Archive

Archive for January, 2012

FDA, Pharmaceutical Companies, and Stimulant Shortages


 

Maryland Public Television has invited me to a live interview by Jeff Salkin on Direct Connection with Jeff Salkin on January 30, 2012 Monday at 7:30 pm to discuss the recent problematic shortage of ADHD stimulant medications. I will review the possible causes and make suggestions to “work around” the shortages for parents and patients.

As a preview to the show and for those who read my blogs, I have provided the FDA’s recent tables highlighting the manufacturers explanations for shortages. You will notice there are several companies making the medications so no one company can be held to blame. This is an industry issue entailing regulatory, manufacturing and economic factors.

Join us Monday night for my detailed explanations. Following the program, I will blog the detailed information I offered in the interview with further links.

http://www.fda.gov/Drugs/DrugSafety/DrugShortages/ucm050792.htm

Amphetamine Mixed Salts, ER Capsules  (updated 10/31/2011)

Company/Products Reason Related Information
Shire Customer Service:
1-800-828-2088Adderall XR capsules
5 mg – 100 count (NDC 54092-0381-01); 10 mg – 100 count (NDC 54092-0383-01); 15 mg – 100 count (NDC 54092-0385-01); 20 mg – 100 count (NDC 54092-0387-01); 25 mg – 100 count (NDC 54092-0389-01); 30 mg – 100 count (NDC 54092-0391-01)
API supply issues and uneven product distribution patterns. Product availability for all dosage strengths is adequate.
Teva Customer Service
(888)838-28725 mg – 100 count (NDC 00555-0790-02); 10 mg – 100 count (NDC 00555-0787-02); 15 mg – 100 count (NDC 00555-0791-02); 20 mg – 100 count (NDC 00555-0788-02); 25 mg – 100 count (NDC 00555-0792-02); 30 mg – 100 count (NDC 00555-0789-02)
API supply issues Teva continue to release product as it becomes available.
Global Customer Service:
(215)558-430010 mg ,100 count (NDC 00115-1329-01); 15 mg, 100 count (NDC 00115-1330-01); 20 mg, 100 count (NDC 00115-1331-01); 25 mg, 100 count (NDC 00115-1332-01); 30 mg, 100 count (NDC 00115-1333-01)
Inadequate finished product supply to support current market demand All finished product strengths are currently available on an allocated basis.

Amphetamine Mixed Salts Immediate-Release Tablets (updated 1/12/2012)

Company/Products Reason Related Information
Sandoz Customer Service:
1-609-627-85005 mg tablets, 100 count (NDC 00185-0084-01)10 mg tablets, 100 count (NDC 00185-0111-01)

20 mg tablets, 100 count (NDC 00185-0401-01)

30 mg tablets, 100 count (NDC 00185-0404-01)

Increase in demand Releasing product as it becomes available.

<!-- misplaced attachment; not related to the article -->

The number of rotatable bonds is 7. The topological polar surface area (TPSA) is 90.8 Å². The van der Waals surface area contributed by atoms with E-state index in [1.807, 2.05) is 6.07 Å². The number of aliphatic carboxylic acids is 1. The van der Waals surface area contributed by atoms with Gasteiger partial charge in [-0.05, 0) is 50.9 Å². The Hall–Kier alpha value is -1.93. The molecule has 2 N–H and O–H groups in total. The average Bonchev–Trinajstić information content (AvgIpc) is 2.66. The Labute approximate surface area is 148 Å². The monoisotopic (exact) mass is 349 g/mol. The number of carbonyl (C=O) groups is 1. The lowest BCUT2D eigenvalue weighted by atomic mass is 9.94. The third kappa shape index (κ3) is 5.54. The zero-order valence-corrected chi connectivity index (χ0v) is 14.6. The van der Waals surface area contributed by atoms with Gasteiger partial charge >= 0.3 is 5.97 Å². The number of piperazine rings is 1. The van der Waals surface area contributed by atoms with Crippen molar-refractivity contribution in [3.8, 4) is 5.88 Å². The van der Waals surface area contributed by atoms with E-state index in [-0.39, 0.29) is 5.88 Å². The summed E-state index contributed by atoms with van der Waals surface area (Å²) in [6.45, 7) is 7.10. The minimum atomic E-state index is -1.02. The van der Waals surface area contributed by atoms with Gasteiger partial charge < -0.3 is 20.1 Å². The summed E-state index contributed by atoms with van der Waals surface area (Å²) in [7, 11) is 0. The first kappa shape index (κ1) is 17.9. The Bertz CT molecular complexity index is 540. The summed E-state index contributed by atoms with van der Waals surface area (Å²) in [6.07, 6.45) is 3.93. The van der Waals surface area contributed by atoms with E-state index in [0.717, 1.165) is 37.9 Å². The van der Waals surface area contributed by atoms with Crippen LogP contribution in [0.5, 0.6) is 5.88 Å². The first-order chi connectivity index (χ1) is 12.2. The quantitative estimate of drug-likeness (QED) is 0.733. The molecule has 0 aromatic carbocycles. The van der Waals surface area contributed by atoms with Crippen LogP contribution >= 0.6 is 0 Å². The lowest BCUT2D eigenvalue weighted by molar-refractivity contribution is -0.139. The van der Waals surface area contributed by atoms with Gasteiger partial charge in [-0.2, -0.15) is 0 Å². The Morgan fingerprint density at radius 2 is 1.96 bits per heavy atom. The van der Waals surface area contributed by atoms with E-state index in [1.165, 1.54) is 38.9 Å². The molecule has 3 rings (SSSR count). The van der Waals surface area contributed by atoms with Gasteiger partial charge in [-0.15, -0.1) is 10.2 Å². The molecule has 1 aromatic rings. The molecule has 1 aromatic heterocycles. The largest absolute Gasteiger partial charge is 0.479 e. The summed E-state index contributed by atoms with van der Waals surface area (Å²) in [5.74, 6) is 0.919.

CorePharma
1-800-850-27195 mg tablets, 100 count (NDC 64720-0130-10)10 mg tablets, 100 count (NDC 64720-0132-10)

20 mg tablets, 100 count (NDC 64720-0135-10)

30 mg tablets, 100 count (NDC 64720-0136-10)

Increase in demand CorePharma is releasing product as it becomes available.
Teva Customer Service:
1-888-838-28725 mg tablets, 100 count (NDC 00555-0971-02)7.5 mg tablets, 100 count (NDC 00555-0775-02)

10 mg tablets, 100 count (NDC 00555-0972-02)

12.5 mg tablets, 100 count (NDC 00555-0776-02)

15 mg tablets, 100 count (NDC 00555-0777-02)

20 mg tablets, 100 count (NDC 00555-0973-02)

30 mg tablets, 100 count (NDC 00555-0974-02)

Adderall, 5 mg tablets, 100 count (NDC 00555-0762-02)

7.5 mg tablets, 100 count (NDC 00555-0763-02)

10 mg tablets, 100 count (NDC 00555-0764-02)

12.5 mg tablets, 100 count (NDC 00555-0765-02)

15 mg tablets, 100 count (NDC 00555-0766-02)

20 mg tablets, 100 count (NDC 00555-0767-02)

30 mg tablets, 100 count (NDC 00555-0768-02)

API supply issues Teva continue to release product as it becomes available.

Dextroamphetamine Tablets (1/12/2012)

Company/Products Reason Related Information
Teva Pharmaceuticals
1-800-545-88005 mg tablets, 100 count (NDC 00555-0952-02)
10 mg tablets, 100 count (NDC 00555-0953-02)
Manufacturing delays Teva has dextroamphetamine 5 mg and 10 mg, 100 count tablets, will be on intermittent back order through mid-2012. Product will be released as it becomes available.

Methylphenidate HCl (updated 1/12/2012)

Company/Products Reason Related Information
Sandoz Customer Service:
1-609-627-85005 mg (100s – NDC 00781-8840-01 & 00781-5748-01; 1000s – NDC 00781-8840-10), 10 mg (100s – NDC 00781-5749-01 & 00781-8841-01; 1000s – NDC 00781-1749-10), 20 mg (100s – NDC 00781-8842-01 & 00781-5753-01; 1000s – NDC 00781-1753-10)20 mg (100s – NDC 00781-8843-01 & 00781-5754-01)
Capacity constraints and receiving API orders. Expect sporadic backorders for the next couple of months.
Mallinckrodt Customer Service:
(800) 325-88885 mg (100s – NDC 00406-1121-01; 1000s – NDC 00406-1121-10), 10 mg (100s – NDC 00406-1122-01; 1000s – NDC 00406-1122-10), 20 mg (100s – NDC 00406-1124-01; 1000s – NDC 00406-1124-10) Methylin ER, 10 mg (100s – NDC 00406-1423-01) and 20 mg (100s – NDC 00406-1451-01)
Continued recovery as a result of previously unavailable raw material All strengths of methylphenidate IR and ER tablets will be increasingly available as supply recovery continues, with most contracted orders being met.
UCB Customer Service:
1-800-477-78775 mg (100s – NDC 53014-0531-07), 10 mg (100s – NDC 53014-0530-07), and 20 mg (100s – NDC 53014-0532-07)Metadate ER Tablets, 20 mg (100s – NDC 53014-0594-07)

Metadate CD, 10 mg (100s – NDC 53014-0579-07), 20 mg (100s – NDC 53014-0580-07), 30 mg (100s – NDC 53014-0581-07), 40 mg (100s – NDC 53014-0582-07), 50 mg (100s – NDC 53014-0583-07), and 60 mg (100s – NDC 53014-0584-07)